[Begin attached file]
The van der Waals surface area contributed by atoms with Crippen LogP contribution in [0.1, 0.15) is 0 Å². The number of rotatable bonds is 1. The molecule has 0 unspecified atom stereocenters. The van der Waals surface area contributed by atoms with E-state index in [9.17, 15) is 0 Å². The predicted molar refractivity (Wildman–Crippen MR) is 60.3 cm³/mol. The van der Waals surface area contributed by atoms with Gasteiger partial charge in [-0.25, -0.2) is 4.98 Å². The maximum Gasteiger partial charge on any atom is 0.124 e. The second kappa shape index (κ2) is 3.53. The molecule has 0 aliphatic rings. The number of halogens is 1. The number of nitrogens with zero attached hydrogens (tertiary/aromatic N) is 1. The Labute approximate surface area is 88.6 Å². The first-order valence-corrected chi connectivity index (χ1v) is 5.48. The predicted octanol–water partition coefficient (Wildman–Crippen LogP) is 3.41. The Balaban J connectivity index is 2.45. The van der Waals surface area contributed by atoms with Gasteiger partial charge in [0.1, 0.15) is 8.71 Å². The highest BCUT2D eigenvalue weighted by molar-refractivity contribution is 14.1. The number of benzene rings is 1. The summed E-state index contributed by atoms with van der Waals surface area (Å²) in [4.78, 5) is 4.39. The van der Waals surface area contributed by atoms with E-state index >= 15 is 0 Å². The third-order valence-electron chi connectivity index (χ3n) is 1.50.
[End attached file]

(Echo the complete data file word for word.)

The van der Waals surface area contributed by atoms with Crippen LogP contribution in [0.1, 0.15) is 0 Å². The number of rotatable bonds is 1. The molecule has 0 unspecified atom stereocenters. The van der Waals surface area contributed by atoms with E-state index in [9.17, 15) is 0 Å². The predicted molar refractivity (Wildman–Crippen MR) is 60.3 cm³/mol. The van der Waals surface area contributed by atoms with Gasteiger partial charge in [-0.25, -0.2) is 4.98 Å². The maximum Gasteiger partial charge on any atom is 0.124 e. The second kappa shape index (κ2) is 3.53. The molecule has 0 aliphatic rings. The number of halogens is 1. The number of nitrogens with zero attached hydrogens (tertiary/aromatic N) is 1. The Labute approximate surface area is 88.6 Å². The first-order valence-corrected chi connectivity index (χ1v) is 5.48. The predicted octanol–water partition coefficient (Wildman–Crippen LogP) is 3.41. The Balaban J connectivity index is 2.45. The van der Waals surface area contributed by atoms with Gasteiger partial charge in [0.1, 0.15) is 8.71 Å². The highest BCUT2D eigenvalue weighted by molar-refractivity contribution is 14.1. The number of benzene rings is 1. The summed E-state index contributed by atoms with van der Waals surface area (Å²) in [4.78, 5) is 4.39. The van der Waals surface area contributed by atoms with E-state index >= 15 is 0 Å². The third-order valence-electron chi connectivity index (χ3n) is 1.50.